Photos of Skip Woody

     Skip Woody shooting crows in heavy pine cover.       Skip with a few unlucky crows.

A crow disentigrating after being zapped by Skip.
Exploding crow, compliments of Skip's marksmanship.

Skip Woody scoring a direct hit in thick cover.
Skip Woody made short work of this low flying bandit. The spent shell can be seen to the bottom right of the 'spent' crow.

Skip Woody has been shooting crows for over 55 years.  During this time, he has perfected what is known as the Run-and-Gun technique of crow hunting.  Most high volume crow shooters hunt flyways, where thousands of crows fly past the shooter's position in a matter of a few hours.  With the Run-and-Gun technique, the shooter moves to the crows, hunting 15-20 locations over the course of a day.   Massive flyways do not exist in Skip's neck of the woods, so necessity drove him to master this technique, which has yielded him over 75,000 crows, an impressive figure by any standard.  Skip's highest single day total is 222 crows.

 

Gadget Bob had the honor of joining Skip for a hunt in early 2008, and Skip visited Texas in the fall of 2010 to shoot crows with the Texas Crow Patrol.  Skip's skill with a shotgun left us in utter amazement.  We were also impressed with Skip's ability to call crows using a pair of custom mouth calls hand crafted by Tom Turpin and Darrell Gibson. Unlike most crow shooters, Skip exclusively uses mouth calls, as opposed to electronic calling devices.  This requires tremendous skill and in-depth knowledge of the crow language, and allows him to more quickly move from one shooting location to another.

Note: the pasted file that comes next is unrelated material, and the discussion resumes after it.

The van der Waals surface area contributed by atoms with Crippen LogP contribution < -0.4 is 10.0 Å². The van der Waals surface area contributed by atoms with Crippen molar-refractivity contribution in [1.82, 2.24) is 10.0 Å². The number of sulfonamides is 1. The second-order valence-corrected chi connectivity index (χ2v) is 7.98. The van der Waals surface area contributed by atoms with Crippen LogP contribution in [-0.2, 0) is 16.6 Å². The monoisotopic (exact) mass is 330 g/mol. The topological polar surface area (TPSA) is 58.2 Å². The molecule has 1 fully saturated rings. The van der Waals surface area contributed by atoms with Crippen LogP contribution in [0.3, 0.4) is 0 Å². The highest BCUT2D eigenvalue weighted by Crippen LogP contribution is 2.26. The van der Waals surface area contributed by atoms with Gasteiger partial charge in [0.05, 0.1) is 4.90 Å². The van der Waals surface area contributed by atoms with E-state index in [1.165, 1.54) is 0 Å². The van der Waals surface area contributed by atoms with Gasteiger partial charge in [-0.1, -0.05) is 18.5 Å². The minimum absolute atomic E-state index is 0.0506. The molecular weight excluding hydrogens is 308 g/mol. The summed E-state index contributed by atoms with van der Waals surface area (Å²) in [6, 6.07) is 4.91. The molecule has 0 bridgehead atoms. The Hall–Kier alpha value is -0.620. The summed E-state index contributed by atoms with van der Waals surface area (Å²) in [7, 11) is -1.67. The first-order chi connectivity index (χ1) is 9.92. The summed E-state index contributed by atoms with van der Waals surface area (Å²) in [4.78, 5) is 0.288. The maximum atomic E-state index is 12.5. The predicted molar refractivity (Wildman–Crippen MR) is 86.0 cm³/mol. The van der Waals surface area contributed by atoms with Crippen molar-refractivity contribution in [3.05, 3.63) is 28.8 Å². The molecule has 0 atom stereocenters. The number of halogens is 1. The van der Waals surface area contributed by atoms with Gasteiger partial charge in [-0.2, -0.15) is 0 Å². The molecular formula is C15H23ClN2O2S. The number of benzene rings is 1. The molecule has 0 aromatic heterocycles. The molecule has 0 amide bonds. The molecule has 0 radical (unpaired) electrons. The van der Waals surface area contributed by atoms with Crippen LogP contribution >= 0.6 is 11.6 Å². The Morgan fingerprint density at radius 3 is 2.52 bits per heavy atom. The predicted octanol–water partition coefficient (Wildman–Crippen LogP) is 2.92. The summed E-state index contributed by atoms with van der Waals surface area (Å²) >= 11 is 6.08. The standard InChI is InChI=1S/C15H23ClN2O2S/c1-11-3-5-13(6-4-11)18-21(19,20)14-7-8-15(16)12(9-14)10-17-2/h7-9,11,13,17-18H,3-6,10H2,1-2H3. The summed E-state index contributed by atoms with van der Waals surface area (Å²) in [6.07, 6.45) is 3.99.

Skip may be best known for his achievements with rifle.  From 1969 to 1972, Skip was a member of the U.S. Army "All Army" Rifle Team.  During this time, he competed in the National Matches at Camp Perry, and earned a number of individual and team awards in competitions across the United States.  Ultimately, he earned the NRA High Power designation of 'Master', which certainly sets him apart from your typical rifleman.  All of this was achieved using an M-14 with iron sights.  Since then, Skip has killed over 8,000 crows with a rifle, with his highest daily total being 46.  Both of those figures are unlikely to ever be matched by another crow shooter. 

 

Skip has hunted a wide array of birds in many corners of the world, including American crows across the United States, British crows, jackdaw, rooks, and wood pigeons in England, Hungarian Partridge and Sharp-tailed Grouse in Saskatchewan, and dove in Argentina, where he downed 3,700 in 3 1/2 days of shooting.  But, Skip is quick to point out that no other bird captures his attention like the crow.  Over the past 55 years, crow hunting has been an integral part of Skip's life, and his enthusiasm for the sport has never waned.  He continues to pursue the bird he respects greatly at every opportunity, asking and giving no quarter.

 

Over the years, Skip has written numerous articles on crow shooting, many of which appeared in Black Skies, a crow shooting newsletter previously available at www.CrowBusters.com .  "A Day in the Life of a Run and Gunner" was also published in the December 2007 issue of The Varmint Hunter magazine.

 

Skip Woody's amazing laundry list of skills, achievements and contributions to the crow shooting community, combined with his absolute humility easily earns him the status of Crow Shooting Legend. In 2010, Skip was awarded the coveted "Blue Max" by the Texas Crow Patrol for his lifetime of crow hunting accomplishments.  In 2011, he was presented the "Iron Crow" by the TCP in further recognition of his stature in our profession.